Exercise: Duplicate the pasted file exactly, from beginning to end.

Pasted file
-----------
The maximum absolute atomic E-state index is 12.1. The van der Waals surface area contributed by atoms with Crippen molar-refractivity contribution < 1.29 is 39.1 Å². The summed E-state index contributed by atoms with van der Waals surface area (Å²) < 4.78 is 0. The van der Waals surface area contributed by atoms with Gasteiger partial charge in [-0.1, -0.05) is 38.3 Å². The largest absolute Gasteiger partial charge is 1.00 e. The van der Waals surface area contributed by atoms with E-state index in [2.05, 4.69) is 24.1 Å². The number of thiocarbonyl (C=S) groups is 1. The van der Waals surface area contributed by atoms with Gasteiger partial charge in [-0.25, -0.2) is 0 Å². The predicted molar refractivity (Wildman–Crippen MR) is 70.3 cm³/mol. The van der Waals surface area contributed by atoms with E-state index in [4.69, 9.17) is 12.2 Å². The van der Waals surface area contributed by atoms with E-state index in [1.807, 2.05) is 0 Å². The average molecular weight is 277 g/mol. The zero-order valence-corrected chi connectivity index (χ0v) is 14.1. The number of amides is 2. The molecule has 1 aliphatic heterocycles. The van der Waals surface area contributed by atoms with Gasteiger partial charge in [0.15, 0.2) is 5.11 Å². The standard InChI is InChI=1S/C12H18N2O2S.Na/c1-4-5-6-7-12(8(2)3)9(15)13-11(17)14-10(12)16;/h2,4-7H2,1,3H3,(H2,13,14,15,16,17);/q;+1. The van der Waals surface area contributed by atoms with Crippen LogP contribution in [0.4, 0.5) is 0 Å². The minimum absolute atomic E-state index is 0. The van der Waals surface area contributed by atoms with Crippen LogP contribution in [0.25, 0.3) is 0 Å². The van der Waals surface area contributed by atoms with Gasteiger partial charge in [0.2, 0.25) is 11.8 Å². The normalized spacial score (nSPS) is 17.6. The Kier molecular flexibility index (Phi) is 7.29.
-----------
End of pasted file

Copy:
The maximum absolute atomic E-state index is 12.1. The van der Waals surface area contributed by atoms with Crippen molar-refractivity contribution < 1.29 is 39.1 Å². The summed E-state index contributed by atoms with van der Waals surface area (Å²) < 4.78 is 0. The van der Waals surface area contributed by atoms with Gasteiger partial charge in [-0.1, -0.05) is 38.3 Å². The largest absolute Gasteiger partial charge is 1.00 e. The van der Waals surface area contributed by atoms with E-state index in [2.05, 4.69) is 24.1 Å². The number of thiocarbonyl (C=S) groups is 1. The van der Waals surface area contributed by atoms with Gasteiger partial charge in [-0.25, -0.2) is 0 Å². The predicted molar refractivity (Wildman–Crippen MR) is 70.3 cm³/mol. The van der Waals surface area contributed by atoms with E-state index in [4.69, 9.17) is 12.2 Å². The van der Waals surface area contributed by atoms with E-state index in [1.807, 2.05) is 0 Å². The average molecular weight is 277 g/mol. The zero-order valence-corrected chi connectivity index (χ0v) is 14.1. The number of amides is 2. The molecule has 1 aliphatic heterocycles. The van der Waals surface area contributed by atoms with Gasteiger partial charge in [0.15, 0.2) is 5.11 Å². The standard InChI is InChI=1S/C12H18N2O2S.Na/c1-4-5-6-7-12(8(2)3)9(15)13-11(17)14-10(12)16;/h2,4-7H2,1,3H3,(H2,13,14,15,16,17);/q;+1. The van der Waals surface area contributed by atoms with Crippen LogP contribution in [0.4, 0.5) is 0 Å². The minimum absolute atomic E-state index is 0. The van der Waals surface area contributed by atoms with Crippen LogP contribution in [0.25, 0.3) is 0 Å². The van der Waals surface area contributed by atoms with Gasteiger partial charge in [0.2, 0.25) is 11.8 Å². The normalized spacial score (nSPS) is 17.6. The Kier molecular flexibility index (Phi) is 7.29.